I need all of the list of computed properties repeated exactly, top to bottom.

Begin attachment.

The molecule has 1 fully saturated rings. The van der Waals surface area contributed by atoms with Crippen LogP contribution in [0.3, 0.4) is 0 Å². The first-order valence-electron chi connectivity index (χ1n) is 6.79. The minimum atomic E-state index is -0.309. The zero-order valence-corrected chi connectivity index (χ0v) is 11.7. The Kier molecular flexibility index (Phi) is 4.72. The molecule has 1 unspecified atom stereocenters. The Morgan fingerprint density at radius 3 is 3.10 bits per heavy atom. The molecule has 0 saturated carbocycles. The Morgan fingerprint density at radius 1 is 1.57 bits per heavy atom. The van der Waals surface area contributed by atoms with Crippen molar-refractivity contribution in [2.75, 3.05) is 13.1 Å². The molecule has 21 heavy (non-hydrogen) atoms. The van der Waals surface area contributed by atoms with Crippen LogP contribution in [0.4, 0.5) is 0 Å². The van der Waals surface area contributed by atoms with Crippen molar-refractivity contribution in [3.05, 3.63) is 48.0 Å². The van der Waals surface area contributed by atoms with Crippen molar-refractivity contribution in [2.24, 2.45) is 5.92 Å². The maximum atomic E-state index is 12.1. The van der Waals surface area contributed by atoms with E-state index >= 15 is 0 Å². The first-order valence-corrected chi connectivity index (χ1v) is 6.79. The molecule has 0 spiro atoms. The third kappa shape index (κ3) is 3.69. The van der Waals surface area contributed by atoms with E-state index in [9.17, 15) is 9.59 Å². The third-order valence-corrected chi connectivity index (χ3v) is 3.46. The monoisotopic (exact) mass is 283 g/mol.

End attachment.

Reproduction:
The molecule has 1 fully saturated rings. The van der Waals surface area contributed by atoms with Crippen LogP contribution in [0.3, 0.4) is 0 Å². The first-order valence-electron chi connectivity index (χ1n) is 6.79. The minimum atomic E-state index is -0.309. The zero-order valence-corrected chi connectivity index (χ0v) is 11.7. The Kier molecular flexibility index (Phi) is 4.72. The molecule has 1 unspecified atom stereocenters. The Morgan fingerprint density at radius 3 is 3.10 bits per heavy atom. The molecule has 0 saturated carbocycles. The Morgan fingerprint density at radius 1 is 1.57 bits per heavy atom. The van der Waals surface area contributed by atoms with Crippen molar-refractivity contribution in [2.75, 3.05) is 13.1 Å². The molecule has 21 heavy (non-hydrogen) atoms. The van der Waals surface area contributed by atoms with Crippen LogP contribution in [0.4, 0.5) is 0 Å². The van der Waals surface area contributed by atoms with Crippen molar-refractivity contribution in [3.05, 3.63) is 48.0 Å². The van der Waals surface area contributed by atoms with Crippen molar-refractivity contribution in [2.24, 2.45) is 5.92 Å². The maximum atomic E-state index is 12.1. The van der Waals surface area contributed by atoms with E-state index >= 15 is 0 Å². The first-order valence-corrected chi connectivity index (χ1v) is 6.79. The molecule has 0 spiro atoms. The third kappa shape index (κ3) is 3.69. The van der Waals surface area contributed by atoms with E-state index in [9.17, 15) is 9.59 Å². The third-order valence-corrected chi connectivity index (χ3v) is 3.46. The monoisotopic (exact) mass is 283 g/mol.